Estonian municipal elections 2021: EKRE increases its popularity
At the municipal elections held in Estonia between October 11th and 17th, the right-wing populist Conservative People’s Party (EKRE) doubled its vote share to 13.2 from 6.7 percent in the elections of 2017. Meanwhile, both Reformierakond (Reform Party – centre-right) and Eesti Keskerakond (Centre Party – nominally centrist) suffered losses. The former party garnered a mere 17.3 percent of the ballot, whereas the latter, despite winning 24.4 percent and securing the top spot, lost its ‘traditional’ stronghold of Narva in the north east (Ida-Virumaa county). Moreover, the Centre Party failed to win an absolute majority in the capital city of Tallinn for the first time in more than 15 years. However, the party which suffered the greatest losses was the (centre-left) Social Democrats/SDE, garnering a mere 5 percent of the vote in comparison to the 10.4 percent that it won in 2017. What were the deeper reasons behind EKRE’s successful performance? How did the party capitalize on the losses of its contenders?
Against ‘Tallinn based’ politics
EKRE’s systematic opposition to immigration has been one of the major catalysts to account for the improvement in the party’s public appeal since 2015. Nevertheless, the period between 2018 and 2021 did not see a drastic increase in the number of migrants and/or refugees in Estonia. Correspondingly, the party’s policymakers started putting greater emphasis on anti-corruption rhetoric and anti-establishment politics. As highlighted in EKRE’s programmatic documents, of crucial significance for the party it is to shine the spotlight on politicians and parties which are ‘harmful or dangerous to the state’; and to set up a special committee in the Riigikogu (national parliament) tasked supervising the courts and prosecutor’s office. At the same time, EKRE’s leadership perceives institutions such as the media to be part of the ‘corrupt establishment’. Especially during its term in the coalition government with the Centre Party and (conservative) Isamaa/’Fatherland’ (April 2019-January 2021), EKRE actively called for the removal of journalists with viewpoints ‘unfavourable to the Estonian people’ – both from the state media (e.g. the Estonian National Broadcasting Service/ERR) and the press (e.g. Postimees, Estonia’s oldest newspaper).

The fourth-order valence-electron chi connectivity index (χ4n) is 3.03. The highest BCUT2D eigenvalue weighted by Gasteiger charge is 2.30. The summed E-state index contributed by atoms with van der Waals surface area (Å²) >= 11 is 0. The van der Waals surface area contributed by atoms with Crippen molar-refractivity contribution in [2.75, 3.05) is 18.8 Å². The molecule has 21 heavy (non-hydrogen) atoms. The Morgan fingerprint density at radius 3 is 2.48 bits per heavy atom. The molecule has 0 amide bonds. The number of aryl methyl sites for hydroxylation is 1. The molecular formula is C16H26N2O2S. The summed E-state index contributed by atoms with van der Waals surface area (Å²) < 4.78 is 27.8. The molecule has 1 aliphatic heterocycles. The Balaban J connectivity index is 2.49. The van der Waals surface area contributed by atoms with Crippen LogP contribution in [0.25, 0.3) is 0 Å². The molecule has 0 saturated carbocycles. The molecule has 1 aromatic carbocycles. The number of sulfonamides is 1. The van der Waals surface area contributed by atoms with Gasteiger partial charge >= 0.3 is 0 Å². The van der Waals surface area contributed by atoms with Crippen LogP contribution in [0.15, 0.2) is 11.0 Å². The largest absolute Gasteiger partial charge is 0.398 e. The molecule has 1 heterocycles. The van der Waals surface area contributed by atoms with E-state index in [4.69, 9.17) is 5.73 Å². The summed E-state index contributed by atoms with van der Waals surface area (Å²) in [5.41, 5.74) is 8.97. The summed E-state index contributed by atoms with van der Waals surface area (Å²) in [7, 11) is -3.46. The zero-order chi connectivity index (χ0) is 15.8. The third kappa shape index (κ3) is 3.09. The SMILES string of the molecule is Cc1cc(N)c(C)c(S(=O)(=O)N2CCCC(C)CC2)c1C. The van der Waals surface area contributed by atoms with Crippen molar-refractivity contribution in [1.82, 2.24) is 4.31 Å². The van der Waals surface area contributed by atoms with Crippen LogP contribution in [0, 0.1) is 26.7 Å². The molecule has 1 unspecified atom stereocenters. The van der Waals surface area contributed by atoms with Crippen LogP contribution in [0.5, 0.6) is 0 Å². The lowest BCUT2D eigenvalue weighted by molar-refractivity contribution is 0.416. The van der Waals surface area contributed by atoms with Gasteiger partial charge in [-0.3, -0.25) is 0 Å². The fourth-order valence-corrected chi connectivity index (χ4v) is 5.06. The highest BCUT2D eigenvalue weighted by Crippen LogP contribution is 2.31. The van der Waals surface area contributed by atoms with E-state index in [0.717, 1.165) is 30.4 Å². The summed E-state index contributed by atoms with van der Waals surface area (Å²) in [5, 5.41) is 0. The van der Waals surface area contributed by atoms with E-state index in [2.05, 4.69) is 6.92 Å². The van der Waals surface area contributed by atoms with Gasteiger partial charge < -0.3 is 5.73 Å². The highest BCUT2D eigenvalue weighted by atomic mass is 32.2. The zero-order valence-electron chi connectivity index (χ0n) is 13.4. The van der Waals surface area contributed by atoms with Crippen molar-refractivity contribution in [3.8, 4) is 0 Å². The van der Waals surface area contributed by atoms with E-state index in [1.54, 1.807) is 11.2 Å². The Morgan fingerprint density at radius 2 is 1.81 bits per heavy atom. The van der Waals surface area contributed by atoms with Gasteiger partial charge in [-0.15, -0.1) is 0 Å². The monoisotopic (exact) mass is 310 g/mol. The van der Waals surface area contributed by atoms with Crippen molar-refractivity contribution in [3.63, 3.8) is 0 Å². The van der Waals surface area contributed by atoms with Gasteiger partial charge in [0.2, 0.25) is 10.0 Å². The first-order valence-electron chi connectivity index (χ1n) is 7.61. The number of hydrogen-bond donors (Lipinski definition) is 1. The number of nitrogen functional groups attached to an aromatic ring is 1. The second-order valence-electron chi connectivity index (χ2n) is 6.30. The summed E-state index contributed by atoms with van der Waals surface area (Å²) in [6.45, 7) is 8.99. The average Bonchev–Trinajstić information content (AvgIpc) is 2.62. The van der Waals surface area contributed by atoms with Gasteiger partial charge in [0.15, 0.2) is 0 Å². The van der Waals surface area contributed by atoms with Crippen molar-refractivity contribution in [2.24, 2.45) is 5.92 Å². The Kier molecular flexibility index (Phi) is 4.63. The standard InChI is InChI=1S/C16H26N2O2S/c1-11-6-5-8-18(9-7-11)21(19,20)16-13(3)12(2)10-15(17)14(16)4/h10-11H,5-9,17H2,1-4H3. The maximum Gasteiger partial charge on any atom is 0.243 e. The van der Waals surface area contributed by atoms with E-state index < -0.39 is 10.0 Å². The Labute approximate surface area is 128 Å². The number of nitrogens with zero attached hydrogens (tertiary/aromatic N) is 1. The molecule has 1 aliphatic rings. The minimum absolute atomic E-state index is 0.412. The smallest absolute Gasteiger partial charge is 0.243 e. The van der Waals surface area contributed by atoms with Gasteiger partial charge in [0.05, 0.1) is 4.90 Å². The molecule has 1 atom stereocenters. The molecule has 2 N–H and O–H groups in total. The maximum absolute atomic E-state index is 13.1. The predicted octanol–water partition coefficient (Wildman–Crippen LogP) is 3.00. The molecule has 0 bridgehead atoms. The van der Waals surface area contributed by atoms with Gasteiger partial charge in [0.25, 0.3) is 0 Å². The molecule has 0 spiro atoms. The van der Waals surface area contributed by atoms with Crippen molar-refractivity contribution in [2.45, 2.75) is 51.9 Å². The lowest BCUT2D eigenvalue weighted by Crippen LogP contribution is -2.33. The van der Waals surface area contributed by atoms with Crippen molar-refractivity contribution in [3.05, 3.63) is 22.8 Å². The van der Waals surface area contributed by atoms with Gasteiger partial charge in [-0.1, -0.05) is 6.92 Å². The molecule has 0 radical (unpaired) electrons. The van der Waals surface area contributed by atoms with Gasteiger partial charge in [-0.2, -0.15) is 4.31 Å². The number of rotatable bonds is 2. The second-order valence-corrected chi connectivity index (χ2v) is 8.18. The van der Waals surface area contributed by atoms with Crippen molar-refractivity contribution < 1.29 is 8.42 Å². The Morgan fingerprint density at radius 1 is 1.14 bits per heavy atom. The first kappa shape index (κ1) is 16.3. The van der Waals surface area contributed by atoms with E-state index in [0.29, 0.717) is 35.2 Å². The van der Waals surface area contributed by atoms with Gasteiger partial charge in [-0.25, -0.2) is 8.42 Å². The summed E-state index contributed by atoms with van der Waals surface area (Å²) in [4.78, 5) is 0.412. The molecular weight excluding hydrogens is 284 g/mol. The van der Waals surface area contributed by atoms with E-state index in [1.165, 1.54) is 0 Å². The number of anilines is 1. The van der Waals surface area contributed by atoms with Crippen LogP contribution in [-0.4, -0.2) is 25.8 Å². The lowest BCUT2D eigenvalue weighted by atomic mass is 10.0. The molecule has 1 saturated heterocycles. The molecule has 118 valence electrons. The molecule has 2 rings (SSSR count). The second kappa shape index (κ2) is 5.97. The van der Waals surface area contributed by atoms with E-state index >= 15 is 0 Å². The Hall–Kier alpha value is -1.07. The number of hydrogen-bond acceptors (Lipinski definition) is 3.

EKRE’s convincing endeavour to pose as a genuinely anti-establishment party that ‘stands for the average Estonian’, from outside as well as from within the governing structures, is the major catalyst to account for its successful performance in the municipal elections. Both on the basis of programmatic standpoints and active policymaking, EKRE appears to have struck a chord with those segments of the electorate that perceive themselves as excluded from the ‘big’ establishment. On the one hand, these target groups express disbelief at the ‘Tallinn-based’ politics at the Riigikogu level and have also been negatively affected by the neoliberal economic policies espoused by Reformierakond (hence the appeal of the family and child benefits endorsed by EKRE). On the other hand, the same pockets of voters remain suspicious of the ‘externally imposed’ politics of multiculturalism and political correctness. It is precisely at this point that one might hint at the declining popularity of the Social Democrats, a party that has been repeatedly accused of ‘relentlessly promoting multicultural policies’ by EKRE. The same thing might be argued about the newcomers of (centrist/neoliberal) Eesti 200/’Estonia 200’ who, despite their ambitious entry with 6 percent of the vote, mostly exerted an appeal on the urban voters of Tallinn, Tartu, and Narva.